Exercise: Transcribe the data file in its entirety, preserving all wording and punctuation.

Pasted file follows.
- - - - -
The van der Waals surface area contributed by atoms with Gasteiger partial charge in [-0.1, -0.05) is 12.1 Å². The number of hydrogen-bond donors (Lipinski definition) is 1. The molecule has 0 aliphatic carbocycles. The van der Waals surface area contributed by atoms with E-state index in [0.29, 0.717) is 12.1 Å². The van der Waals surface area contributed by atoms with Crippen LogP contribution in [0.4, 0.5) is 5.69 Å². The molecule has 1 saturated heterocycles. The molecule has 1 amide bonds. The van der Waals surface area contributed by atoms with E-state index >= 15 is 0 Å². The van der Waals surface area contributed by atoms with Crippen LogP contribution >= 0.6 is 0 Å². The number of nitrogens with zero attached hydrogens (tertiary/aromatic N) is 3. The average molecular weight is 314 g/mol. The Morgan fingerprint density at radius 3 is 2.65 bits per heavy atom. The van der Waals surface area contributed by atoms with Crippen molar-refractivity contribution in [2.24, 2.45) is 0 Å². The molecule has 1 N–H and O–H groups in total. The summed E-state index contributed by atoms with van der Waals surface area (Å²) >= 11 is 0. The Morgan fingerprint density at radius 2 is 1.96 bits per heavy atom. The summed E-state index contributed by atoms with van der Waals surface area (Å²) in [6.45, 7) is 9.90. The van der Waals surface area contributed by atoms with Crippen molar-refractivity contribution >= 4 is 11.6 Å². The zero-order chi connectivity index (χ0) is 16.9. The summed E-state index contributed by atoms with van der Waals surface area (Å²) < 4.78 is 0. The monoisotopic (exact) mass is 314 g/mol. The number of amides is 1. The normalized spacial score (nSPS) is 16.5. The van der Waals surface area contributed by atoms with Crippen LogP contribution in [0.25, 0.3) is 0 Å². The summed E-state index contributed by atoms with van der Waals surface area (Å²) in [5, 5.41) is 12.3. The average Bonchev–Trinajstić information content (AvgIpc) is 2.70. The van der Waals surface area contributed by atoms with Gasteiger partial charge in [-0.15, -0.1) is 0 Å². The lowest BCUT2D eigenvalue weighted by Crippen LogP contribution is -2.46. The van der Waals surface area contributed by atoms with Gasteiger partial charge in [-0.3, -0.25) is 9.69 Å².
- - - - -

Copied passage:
The van der Waals surface area contributed by atoms with Gasteiger partial charge in [-0.1, -0.05) is 12.1 Å². The number of hydrogen-bond donors (Lipinski definition) is 1. The molecule has 0 aliphatic carbocycles. The van der Waals surface area contributed by atoms with E-state index in [0.29, 0.717) is 12.1 Å². The van der Waals surface area contributed by atoms with Crippen LogP contribution in [0.4, 0.5) is 5.69 Å². The molecule has 1 saturated heterocycles. The molecule has 1 amide bonds. The van der Waals surface area contributed by atoms with E-state index >= 15 is 0 Å². The van der Waals surface area contributed by atoms with Crippen LogP contribution >= 0.6 is 0 Å². The number of nitrogens with zero attached hydrogens (tertiary/aromatic N) is 3. The average molecular weight is 314 g/mol. The Morgan fingerprint density at radius 3 is 2.65 bits per heavy atom. The van der Waals surface area contributed by atoms with Crippen molar-refractivity contribution in [2.24, 2.45) is 0 Å². The molecule has 1 N–H and O–H groups in total. The summed E-state index contributed by atoms with van der Waals surface area (Å²) >= 11 is 0. The Morgan fingerprint density at radius 2 is 1.96 bits per heavy atom. The summed E-state index contributed by atoms with van der Waals surface area (Å²) in [6.45, 7) is 9.90. The van der Waals surface area contributed by atoms with Crippen molar-refractivity contribution >= 4 is 11.6 Å². The zero-order chi connectivity index (χ0) is 16.9. The summed E-state index contributed by atoms with van der Waals surface area (Å²) < 4.78 is 0. The monoisotopic (exact) mass is 314 g/mol. The number of amides is 1. The normalized spacial score (nSPS) is 16.5. The van der Waals surface area contributed by atoms with Crippen LogP contribution in [0.25, 0.3) is 0 Å². The summed E-state index contributed by atoms with van der Waals surface area (Å²) in [5, 5.41) is 12.3. The average Bonchev–Trinajstić information content (AvgIpc) is 2.70. The van der Waals surface area contributed by atoms with Gasteiger partial charge in [-0.15, -0.1) is 0 Å². The lowest BCUT2D eigenvalue weighted by Crippen LogP contribution is -2.46. The van der Waals surface area contributed by atoms with Gasteiger partial charge in [-0.3, -0.25) is 9.69 Å².